Imagine the sheer consternation of company executives from the global athletic shoe manufacturer New Balance a couple years ago when they were slapped with a $16 million fine by a Chinese court in a trademark infringement complaint the company had filed -- against a business rival that had clearly misappropriated the company's long-existing and instantly recognizable "N" shoe logo.
That upside-down world -- it's our mark, but you can seemingly steal it, make money and actually pad profits by being awarded damages when we complain about misappropriation -- has long plagued American companies operating in China.
Chinese law holds that trademark protection goes to the party that first applies for it, even if another company has been using a mark, slogan or logo for decades.
Such protection has clearly stymied and frustrated American companies with foreign clout, some of which have retreated from the Chinese market as a result.
Not New Balance, which the New York Times recently notes "has fought against dozens of counterfeit manufacturers" while competing in the Chinese market over many years.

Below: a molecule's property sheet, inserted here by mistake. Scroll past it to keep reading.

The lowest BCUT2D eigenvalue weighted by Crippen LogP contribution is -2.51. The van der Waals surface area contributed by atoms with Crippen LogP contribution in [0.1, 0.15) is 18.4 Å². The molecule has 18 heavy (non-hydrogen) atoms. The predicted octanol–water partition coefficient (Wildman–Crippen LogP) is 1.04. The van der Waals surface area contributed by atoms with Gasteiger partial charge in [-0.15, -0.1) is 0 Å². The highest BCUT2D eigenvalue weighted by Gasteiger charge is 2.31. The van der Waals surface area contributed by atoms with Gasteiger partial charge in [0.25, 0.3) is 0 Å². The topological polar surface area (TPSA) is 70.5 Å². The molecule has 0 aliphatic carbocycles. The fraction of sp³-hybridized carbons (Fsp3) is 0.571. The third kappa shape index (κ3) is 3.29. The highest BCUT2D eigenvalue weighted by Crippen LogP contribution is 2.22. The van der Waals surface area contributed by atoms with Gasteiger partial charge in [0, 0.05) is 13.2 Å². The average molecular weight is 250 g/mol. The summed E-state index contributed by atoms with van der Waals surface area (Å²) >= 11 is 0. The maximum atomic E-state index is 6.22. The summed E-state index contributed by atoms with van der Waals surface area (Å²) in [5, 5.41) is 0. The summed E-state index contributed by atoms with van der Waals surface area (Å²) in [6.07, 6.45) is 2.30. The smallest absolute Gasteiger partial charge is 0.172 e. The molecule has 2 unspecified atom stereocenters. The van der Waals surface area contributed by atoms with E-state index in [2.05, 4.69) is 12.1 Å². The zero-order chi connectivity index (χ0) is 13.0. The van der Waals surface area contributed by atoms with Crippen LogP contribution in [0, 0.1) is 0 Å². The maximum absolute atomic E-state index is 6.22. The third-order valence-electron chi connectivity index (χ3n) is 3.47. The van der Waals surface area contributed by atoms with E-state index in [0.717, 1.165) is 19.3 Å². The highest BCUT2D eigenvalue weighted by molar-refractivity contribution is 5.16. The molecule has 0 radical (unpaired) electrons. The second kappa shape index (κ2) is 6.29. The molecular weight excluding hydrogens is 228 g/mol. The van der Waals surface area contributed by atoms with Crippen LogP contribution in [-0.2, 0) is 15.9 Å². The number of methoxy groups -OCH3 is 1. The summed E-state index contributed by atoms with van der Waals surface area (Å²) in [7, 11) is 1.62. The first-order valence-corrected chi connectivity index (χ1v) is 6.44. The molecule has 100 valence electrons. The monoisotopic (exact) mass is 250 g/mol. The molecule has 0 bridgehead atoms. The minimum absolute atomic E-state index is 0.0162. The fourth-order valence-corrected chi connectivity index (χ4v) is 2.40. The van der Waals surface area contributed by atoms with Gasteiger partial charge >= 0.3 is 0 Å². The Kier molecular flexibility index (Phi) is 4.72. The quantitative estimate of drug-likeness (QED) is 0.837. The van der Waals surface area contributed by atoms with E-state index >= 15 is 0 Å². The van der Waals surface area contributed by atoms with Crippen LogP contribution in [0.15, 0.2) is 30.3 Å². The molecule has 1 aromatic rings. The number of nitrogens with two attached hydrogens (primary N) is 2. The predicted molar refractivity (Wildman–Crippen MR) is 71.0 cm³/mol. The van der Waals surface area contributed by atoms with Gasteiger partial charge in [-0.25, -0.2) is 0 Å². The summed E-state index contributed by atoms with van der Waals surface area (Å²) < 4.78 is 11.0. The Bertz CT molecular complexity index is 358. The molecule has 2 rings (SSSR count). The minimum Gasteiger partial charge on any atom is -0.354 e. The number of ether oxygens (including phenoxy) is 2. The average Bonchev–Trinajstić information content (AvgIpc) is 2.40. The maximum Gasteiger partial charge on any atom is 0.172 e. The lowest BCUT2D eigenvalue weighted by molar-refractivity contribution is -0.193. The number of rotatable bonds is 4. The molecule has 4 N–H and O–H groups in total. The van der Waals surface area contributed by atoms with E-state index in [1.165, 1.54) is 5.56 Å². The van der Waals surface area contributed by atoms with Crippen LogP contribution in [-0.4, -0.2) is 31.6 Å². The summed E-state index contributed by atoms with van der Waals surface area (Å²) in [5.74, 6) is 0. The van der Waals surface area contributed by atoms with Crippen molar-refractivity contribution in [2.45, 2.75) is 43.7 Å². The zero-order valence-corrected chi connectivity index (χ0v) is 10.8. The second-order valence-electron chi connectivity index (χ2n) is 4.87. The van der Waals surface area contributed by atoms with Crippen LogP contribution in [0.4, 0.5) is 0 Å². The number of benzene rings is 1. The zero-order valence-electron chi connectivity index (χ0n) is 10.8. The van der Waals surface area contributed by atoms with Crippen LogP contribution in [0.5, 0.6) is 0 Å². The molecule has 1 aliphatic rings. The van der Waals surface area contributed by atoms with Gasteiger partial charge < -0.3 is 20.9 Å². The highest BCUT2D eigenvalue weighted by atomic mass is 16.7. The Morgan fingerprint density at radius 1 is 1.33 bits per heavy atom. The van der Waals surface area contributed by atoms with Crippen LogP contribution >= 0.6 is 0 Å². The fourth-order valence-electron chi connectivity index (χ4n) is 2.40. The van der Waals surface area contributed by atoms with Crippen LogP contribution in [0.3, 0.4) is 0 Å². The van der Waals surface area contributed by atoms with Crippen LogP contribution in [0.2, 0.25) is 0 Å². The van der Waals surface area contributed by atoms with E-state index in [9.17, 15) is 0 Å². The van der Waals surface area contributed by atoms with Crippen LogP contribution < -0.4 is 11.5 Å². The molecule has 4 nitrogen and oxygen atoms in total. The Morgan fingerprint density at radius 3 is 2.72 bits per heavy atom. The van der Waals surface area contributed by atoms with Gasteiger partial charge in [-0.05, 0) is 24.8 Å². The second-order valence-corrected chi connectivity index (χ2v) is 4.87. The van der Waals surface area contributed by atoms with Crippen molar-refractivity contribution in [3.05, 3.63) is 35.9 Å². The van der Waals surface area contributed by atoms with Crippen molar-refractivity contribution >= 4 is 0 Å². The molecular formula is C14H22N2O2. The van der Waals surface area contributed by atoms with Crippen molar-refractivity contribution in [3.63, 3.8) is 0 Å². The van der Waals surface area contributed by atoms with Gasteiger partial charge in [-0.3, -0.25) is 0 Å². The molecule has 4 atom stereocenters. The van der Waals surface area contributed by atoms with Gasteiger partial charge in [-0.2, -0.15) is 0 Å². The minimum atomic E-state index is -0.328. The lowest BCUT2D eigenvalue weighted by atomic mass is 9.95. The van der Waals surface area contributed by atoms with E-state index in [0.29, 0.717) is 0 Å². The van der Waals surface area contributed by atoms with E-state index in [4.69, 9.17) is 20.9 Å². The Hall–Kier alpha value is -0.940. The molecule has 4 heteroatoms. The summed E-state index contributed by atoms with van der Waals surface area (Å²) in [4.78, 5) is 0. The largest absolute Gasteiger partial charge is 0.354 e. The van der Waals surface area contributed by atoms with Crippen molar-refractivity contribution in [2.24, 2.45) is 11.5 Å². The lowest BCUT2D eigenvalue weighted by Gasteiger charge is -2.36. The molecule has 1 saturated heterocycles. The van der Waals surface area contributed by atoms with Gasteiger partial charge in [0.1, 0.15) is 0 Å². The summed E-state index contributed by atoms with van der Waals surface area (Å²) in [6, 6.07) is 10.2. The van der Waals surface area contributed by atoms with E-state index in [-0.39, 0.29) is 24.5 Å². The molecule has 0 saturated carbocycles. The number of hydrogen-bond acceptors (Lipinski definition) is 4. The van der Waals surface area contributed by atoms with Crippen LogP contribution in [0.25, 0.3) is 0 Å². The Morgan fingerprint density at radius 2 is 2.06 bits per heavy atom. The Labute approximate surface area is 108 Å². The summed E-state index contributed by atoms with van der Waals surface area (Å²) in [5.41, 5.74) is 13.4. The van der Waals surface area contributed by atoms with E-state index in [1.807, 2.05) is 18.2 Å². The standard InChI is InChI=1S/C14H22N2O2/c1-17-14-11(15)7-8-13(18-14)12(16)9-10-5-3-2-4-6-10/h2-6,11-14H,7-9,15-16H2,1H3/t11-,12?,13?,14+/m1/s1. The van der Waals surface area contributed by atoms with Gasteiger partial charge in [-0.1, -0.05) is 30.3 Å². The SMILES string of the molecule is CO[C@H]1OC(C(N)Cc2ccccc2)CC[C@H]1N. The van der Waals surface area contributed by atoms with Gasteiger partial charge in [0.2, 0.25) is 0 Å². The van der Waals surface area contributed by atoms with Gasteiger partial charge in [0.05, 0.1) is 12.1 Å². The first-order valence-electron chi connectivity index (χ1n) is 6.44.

Notably, it just won what is arguably a fundamentally meaningful victory, with a Chinese court mandating payment of $1.5 million from three domestic shoe manufacturers that have been fueling product sales through the affixing of the aforementioned "N" logo on their footwear.
That has highly confused Chinese consumers, stated the court last week, and "drastically damaged" New Balance in the process.
Although the award is comparatively tiny by U.S. standards, it is widely perceived as being a potential game changer in China.
"I don't think this is a one-off," stated one case commentator in the wake of the ruling, who joins other industry voices in an assessment that China might now be taking some small but significant steps to enhance the credibility of the country's intellectual property realm globally.